LSAT Kung Fu Blog / There Are Three R's in "Error," Too
There Are Three R's in "Error," Too
Ah, yes, the American public education system. The sound of those syllables in proximity to one another is like the babbling of a peaceful brook, gurgling serenely along beside an open meadow in which fat cows munch lovingly at slender shoots of swaying succulents under a cloudless sky the color of your mother’s eyes. All is right with the world; we can be sure of it when we think even passingly upon the wonder we have wrought in This Great Nation in the name of education.
Yes, The American Public Education System (TAPES) provides us with the surest evidence yet of God’s love for us – after all, how else could such an elegantly-crafted, perfectly-executed methodology have sprung into existence to nourish the minds of The Children, save by Divine provenance?
Except, well… Look, I don’t mean to be a party-pooper. Really, I’d hate to rain on anyone’s parade, it’s just that… well… How do I say this? Er, OK. Our kids are getting stupider.
Ah. but you wanted to know what this has to do with your LSAT prep. OK:
TAPES is an almost-too-perfect example of a common flaw in reasoning that occurs within the Logical Reasoning sections of the LSAT. I refer to this flaw as the Prescriptive Error; it’s not a classic logical fallacy generally (like your Straw Man or Ad Hominem attacks, for instance), but it is an error that occurs with great regularity on this one test.
Here’s the flaw:
There is a problem with TAPES (our kids are getting stupider). The American solution has been to inundate schools with money. This presents us with a flaw in reasoning because there is no evidence that money is a viable solution to the problem(s) plaguing TAPES.
Look; it’s not a flaw to prescribe a solution to a problem. It’s not a flaw to spend money to fix a problem. It is a flaw, however, to propose a solution without any indication that the proposed solution might actually work. The argument carried out by TAPES is exactly the same in logical force as the following argument (which may help illustrate the gross error of this fallacious argumentation):
My air conditioning doesn’t seem to be working. I am, after all, hot and sweaty. Something must be done to remedy this situation! The lack of a functioning air conditioner is detrimental to the quality of my writing and thinking! But, lo, fear not – I have a solution: What I need now is a nice juicy wad o’ Hubba-Bubba® Brand chewing gum!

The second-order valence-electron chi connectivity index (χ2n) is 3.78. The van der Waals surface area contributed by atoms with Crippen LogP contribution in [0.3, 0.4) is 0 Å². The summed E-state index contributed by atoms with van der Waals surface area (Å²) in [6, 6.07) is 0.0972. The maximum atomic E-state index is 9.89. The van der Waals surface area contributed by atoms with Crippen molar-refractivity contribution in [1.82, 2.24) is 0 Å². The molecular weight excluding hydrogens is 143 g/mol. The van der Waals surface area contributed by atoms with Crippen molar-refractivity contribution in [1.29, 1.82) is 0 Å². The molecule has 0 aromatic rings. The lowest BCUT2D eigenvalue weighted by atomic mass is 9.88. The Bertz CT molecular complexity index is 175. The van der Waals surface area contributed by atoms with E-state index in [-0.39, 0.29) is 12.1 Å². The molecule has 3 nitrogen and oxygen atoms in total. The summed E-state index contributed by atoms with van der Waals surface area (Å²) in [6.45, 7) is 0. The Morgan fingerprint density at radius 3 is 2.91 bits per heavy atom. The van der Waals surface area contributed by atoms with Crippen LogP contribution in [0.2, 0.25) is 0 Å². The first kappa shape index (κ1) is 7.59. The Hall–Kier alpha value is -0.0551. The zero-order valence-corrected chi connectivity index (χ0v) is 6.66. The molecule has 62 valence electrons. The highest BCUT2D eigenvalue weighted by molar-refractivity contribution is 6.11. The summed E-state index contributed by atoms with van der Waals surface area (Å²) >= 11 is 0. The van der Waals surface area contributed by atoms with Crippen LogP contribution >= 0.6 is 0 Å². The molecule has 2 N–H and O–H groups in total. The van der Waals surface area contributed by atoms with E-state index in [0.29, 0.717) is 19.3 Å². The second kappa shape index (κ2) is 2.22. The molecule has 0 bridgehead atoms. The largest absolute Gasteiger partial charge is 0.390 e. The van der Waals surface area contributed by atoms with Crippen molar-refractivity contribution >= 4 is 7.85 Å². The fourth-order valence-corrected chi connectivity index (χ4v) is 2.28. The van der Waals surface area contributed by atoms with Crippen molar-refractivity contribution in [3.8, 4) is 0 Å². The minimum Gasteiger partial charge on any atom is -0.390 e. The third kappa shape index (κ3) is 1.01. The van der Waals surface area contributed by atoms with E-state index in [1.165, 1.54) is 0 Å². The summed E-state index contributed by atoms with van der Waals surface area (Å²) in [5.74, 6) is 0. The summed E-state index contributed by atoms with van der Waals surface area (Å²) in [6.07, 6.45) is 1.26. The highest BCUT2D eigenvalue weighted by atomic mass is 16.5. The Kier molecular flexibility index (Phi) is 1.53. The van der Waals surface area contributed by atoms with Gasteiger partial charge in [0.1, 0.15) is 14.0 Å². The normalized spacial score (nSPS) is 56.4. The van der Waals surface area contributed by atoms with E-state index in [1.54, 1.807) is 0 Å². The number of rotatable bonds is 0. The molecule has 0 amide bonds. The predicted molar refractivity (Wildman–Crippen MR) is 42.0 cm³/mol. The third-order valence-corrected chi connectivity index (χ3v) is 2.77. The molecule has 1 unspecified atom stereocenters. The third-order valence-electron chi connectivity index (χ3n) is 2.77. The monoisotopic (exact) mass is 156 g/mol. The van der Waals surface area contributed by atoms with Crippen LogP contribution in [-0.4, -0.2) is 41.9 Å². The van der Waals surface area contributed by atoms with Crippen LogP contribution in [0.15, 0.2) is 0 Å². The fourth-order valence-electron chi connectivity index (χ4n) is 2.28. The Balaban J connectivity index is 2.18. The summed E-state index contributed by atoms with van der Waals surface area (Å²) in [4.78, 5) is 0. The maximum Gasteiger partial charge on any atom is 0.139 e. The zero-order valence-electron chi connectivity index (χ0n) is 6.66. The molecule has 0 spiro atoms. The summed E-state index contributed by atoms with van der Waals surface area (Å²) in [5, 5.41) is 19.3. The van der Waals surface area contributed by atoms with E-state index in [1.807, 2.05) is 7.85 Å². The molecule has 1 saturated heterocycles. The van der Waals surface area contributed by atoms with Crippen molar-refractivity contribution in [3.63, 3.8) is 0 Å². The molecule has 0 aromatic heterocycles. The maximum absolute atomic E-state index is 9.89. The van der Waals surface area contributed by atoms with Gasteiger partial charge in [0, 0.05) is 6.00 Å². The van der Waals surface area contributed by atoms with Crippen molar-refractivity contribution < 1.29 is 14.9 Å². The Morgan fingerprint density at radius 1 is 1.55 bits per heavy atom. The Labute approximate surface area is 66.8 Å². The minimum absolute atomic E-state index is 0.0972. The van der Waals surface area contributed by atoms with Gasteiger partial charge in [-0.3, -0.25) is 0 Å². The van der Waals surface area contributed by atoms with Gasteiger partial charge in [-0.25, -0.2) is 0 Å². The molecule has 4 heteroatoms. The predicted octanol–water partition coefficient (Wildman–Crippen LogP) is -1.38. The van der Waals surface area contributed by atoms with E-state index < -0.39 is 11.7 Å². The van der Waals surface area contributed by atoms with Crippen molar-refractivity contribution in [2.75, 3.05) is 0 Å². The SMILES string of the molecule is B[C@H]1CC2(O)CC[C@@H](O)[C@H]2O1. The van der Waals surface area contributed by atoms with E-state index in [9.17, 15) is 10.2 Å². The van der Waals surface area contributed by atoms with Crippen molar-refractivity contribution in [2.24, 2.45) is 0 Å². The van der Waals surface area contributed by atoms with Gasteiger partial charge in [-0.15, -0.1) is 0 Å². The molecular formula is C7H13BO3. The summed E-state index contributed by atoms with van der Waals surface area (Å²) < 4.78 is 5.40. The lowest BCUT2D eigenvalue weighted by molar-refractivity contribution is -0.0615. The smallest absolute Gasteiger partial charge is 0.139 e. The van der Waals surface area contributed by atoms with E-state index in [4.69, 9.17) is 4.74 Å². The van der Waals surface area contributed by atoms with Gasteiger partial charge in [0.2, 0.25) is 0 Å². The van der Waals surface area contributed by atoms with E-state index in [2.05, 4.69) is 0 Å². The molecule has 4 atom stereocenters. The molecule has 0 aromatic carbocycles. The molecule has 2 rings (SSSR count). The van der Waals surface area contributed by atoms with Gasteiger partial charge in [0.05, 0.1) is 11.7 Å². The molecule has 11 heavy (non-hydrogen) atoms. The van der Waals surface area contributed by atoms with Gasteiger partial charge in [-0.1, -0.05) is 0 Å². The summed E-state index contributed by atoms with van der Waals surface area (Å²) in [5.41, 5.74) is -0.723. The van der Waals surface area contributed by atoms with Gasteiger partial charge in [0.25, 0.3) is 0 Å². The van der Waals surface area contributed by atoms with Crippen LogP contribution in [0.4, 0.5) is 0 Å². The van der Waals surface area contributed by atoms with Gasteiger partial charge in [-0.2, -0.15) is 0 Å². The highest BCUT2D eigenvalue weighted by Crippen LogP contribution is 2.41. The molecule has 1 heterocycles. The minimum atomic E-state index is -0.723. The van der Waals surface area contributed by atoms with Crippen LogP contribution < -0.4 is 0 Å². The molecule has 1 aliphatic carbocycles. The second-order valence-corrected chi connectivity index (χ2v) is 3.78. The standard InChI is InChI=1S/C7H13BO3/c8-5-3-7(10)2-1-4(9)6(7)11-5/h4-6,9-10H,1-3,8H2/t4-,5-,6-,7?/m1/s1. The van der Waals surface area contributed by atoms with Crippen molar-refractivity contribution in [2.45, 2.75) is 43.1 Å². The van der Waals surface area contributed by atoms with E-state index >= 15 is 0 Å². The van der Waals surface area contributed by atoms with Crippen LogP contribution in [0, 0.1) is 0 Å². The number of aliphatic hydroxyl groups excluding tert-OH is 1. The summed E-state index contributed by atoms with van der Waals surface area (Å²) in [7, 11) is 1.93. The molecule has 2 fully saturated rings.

Uh, OK. Except, what the hell does Hubba-Bubba® have to do with a broken air conditioning? The answer, of course, is that Hubba-Bubba® has not the slightest relation to air conditioning, functioning or not. Or, alternately, the answer may be that the AC is broken only because the exhaust hose doesn’t properly adhere to its housing, and maybe all that’s required is some species of adherent, in which case a wad of Hubba-Bubba® might provide a perfect solution. The answer might be that, but it still wouldn’t help this argument unless it were introduced into evidence, and this is the Prescriptive Error in a nutshell; the flaw is in providing a “solution” without evidence that the solution works.
Knowing the guy was guilty isn’t going to help you win a conviction in court. Knowing that Hubba-Bubba® will fix your AC doesn’t prove to anyone that it will. Knowing that your solution works doesn’t mean you have a well-constructed argument. In other words, it doesn’t matter what you know – it matters what you can prove.
And without any evidence, TAPES has so far failed in its effort to show that spending more money is the solution to the problem of stupider children. Who knows? It’s so crazy it just might work. But without any evidence to indicate that it does, no one can argue that a financial solution is the best option.
Stay glued to your TV sets,
Photo Credit www.flickr.com/photos/conspirator/31355171